In May, the distributor boasted that it puts out nearly 40 percent of the world’s new music — but its continued opacity over the Spotify situation has left independent artists trying to get a foothold in the difficult industry feeling rattled.
“All DistroKid did was let me know it was happening and gave me possible reasons why it was taken down,” says Young. ”Because I’m an independent artist, I don’t have that control over Spotify, so they’ll just take it down.”
Other distributors outside of Distrokid are grappling with how to handle bot-related takedowns, too. Dimitri Alary, a distribution product analyst at LANDR, says his Montréal-based company regularly receives reports from Spotify telling LANDR which releases seem to be based on fake streams. But he’s in the dark about how the streamer tracks this, because it doesn’t tell distributors how it looks for them.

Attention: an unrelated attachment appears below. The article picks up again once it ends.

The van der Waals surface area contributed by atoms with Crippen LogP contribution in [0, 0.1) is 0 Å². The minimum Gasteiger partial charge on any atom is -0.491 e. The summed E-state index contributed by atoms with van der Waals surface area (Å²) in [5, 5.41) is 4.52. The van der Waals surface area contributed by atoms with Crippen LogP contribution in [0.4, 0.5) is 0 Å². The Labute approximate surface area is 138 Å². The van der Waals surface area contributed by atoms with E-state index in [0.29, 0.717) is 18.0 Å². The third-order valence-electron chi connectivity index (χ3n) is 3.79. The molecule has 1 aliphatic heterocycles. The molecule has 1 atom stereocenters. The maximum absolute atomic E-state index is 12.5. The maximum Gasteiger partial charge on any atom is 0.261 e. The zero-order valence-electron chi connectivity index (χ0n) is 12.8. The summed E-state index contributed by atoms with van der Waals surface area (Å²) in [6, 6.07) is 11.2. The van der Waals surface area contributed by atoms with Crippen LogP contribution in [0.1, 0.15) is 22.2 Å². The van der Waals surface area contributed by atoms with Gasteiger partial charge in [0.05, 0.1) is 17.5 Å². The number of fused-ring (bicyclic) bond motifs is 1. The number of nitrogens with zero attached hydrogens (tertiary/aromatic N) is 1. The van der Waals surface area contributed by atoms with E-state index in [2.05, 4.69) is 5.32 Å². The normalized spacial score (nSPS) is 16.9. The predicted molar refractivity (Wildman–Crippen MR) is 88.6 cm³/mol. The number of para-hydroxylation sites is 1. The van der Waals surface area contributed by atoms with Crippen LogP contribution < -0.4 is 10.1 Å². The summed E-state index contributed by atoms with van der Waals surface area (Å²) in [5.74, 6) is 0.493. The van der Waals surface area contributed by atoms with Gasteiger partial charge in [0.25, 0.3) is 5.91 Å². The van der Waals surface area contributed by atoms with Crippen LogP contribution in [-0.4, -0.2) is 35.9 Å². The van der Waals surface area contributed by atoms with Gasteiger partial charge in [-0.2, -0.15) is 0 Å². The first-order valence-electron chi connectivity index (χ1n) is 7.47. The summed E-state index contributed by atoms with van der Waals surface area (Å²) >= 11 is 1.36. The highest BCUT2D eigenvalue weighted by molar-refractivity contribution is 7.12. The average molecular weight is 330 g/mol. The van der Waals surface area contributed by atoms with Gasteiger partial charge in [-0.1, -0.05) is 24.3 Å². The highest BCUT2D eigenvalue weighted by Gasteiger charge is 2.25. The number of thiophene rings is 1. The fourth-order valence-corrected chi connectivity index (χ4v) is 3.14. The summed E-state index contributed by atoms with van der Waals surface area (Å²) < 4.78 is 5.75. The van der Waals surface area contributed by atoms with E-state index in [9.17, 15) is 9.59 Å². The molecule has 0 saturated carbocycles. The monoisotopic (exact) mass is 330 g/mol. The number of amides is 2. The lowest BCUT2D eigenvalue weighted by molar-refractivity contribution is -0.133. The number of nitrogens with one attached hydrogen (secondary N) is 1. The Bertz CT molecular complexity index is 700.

Spotify doesn’t want to deal with fraudulent streams because it’s the distributor’s role, he says. When LANDR, which started distributing music in 2017, receives a list from Spotify of what tracks to take down, he says it legally has to comply.
LANDR also has its own dedicated team that searches for suspicious behavior, such as “if a track is streamed but only for 30 seconds with the same IP address from the same little town in Germany.” If the team suspects an artist is using fake streams, it reaches out to them for an explanation and, in some cases, gives them a second chance if it was an honest mistake.
“We made the choice at LANDR to work for independent artists,” says Alary. “It can have a negative impact on distributors if you aren’t careful with suspicious behavior.”